What is this in my eggs?

Discussion in 'Chicken Behaviors and Egglaying' started by neddie0922, Feb 25, 2015.

  1. neddie0922

    neddie0922 Out Of The Brooder

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    Feb 8, 2015
    My chickens have been wormed,given corid and given probiotics and they still have nasty butt. Their eggs have a little blood in them and I want to make sure that no worms or anything passes in the egg. Please let me know if you have any ideas on the eggs as it is gross to me.
     
  2. Sambi89

    Sambi89 Chillin' With My Peeps

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    Mar 5, 2014
    St. George, UT
    The fact that you're giving them so much medication could be the cause. I let my bird free range and have never wormed or given them anything. I've never had an issue, aside from my amber white "Big Momma" laying her eggs in muddy areas when she can and getting muddy. Are they new to laying? if so they may have a little blood on the egg every now and then. It will go away over time but try not to panic and careful not to overdose them.
     
  3. neddie0922

    neddie0922 Out Of The Brooder

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    Sambi89 Thanks for the reply. The original problem was vent gleet and I tried probiotics after a while I wormed them (just in case as I have horses close by them) and then corid for cocsidiosos (spell). They are still not right but act fine. I did, however, wait between medications so they wouldn't have drug interactions. Now the eggs are funny and none are really old. We don't free range as we have too many hawks but do have a pretty large pen/coop 14x20 half covered for 7 chickens. Thanks
     
  4. neddie0922

    neddie0922 Out Of The Brooder

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  5. Sambi89

    Sambi89 Chillin' With My Peeps

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    That sounds like a perfect set up for your 7 birds. Good job waiting between medications. They can take weeks to completely pass through their system. I was always told to wait at least 7 days before eating the eggs collected after dosing a chicken. Not sure if that really is necessary but I bet in time they will shape back up and get back to it. I wouldn't be concerned at all about your chickens and your horses. There are no diseases that pass from horse to chickens as far as I know of, no worms can be transferred from one to the other. I've heard that if chickens roam where horses eat they might be able to get salmonella from possibly eating droppings but I'm really not sure. I know our chickens love to tear through the horse manure to eat the fat maggots that live there. I bet your chickens love there home it sounds perfect and protected. I have almost no predators where I am except night beasts (racoons, skunks, and mice) so we lock up tight at bedtime!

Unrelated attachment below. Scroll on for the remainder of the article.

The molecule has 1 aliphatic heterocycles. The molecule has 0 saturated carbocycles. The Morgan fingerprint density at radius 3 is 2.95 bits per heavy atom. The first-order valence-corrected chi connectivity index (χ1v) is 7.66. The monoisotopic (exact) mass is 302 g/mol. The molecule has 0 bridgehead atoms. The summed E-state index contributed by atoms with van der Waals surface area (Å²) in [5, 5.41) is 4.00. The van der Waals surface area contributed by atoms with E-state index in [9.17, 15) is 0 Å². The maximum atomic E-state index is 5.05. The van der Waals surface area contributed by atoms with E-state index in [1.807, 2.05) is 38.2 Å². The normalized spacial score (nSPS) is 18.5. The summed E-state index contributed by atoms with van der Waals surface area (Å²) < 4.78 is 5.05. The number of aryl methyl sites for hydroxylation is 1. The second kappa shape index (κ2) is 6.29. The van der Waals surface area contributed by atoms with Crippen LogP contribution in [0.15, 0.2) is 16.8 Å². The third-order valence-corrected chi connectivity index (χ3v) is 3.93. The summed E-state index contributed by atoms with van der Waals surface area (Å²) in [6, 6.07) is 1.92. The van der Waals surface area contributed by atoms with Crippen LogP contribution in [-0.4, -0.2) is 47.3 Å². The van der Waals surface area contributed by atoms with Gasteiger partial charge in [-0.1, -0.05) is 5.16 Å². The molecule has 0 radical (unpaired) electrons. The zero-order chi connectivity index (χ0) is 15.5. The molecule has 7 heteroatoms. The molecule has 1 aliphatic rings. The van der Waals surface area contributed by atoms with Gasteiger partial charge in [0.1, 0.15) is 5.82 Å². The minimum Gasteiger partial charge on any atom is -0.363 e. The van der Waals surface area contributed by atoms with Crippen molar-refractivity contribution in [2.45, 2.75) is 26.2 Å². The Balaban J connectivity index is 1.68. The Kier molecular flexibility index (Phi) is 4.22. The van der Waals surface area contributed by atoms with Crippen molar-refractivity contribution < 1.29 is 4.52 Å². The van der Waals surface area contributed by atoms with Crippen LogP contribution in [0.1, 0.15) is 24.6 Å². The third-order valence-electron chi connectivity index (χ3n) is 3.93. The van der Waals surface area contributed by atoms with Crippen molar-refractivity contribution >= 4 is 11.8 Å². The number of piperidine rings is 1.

6. neddie0922

    neddie0922 Out Of The Brooder

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  7. neddie0922

    neddie0922 Out Of The Brooder

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    Feb 8, 2015
    Oops, I hope I did not reply a minute ago. I am still getting used to this site.Thanks Sambi89 I did want to say that I do let mine out sometimes and they do go through the horse apples, lol, but they get grain as we don't have the fly eggs because I buy the fly predators which do a great job. Your chickens seem to be fly predators too,lol!
     
  8. Sambi89

    Sambi89 Chillin' With My Peeps

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    Bahahahaha yup mine are definitely fly predators. One of my favorite things to do is sit and watch them hunt, it's a crack up. I wanted to make sure you knew the structure of an egg as well. My sister used to think the Chalaza was something she she be concerned about I had to crack open an egg and show her right there that they were in all eggs and totally normal. She was pretty sceptical for a really long time still. Anywho heres a picture.[​IMG]
     
  9. enola

    enola Overrun With Chickens

    When you wormed your chickens what wormer did you use?
     
  10. neddie0922

    neddie0922 Out Of The Brooder

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    When you wormed your chickens what wormer did you use?[/quote. Fenbenazole horse wormer you just give them a small amount about as round as your little finger. You just put it in their mouth and don't eat the eggs for seven days. I read about it online. It works!
     

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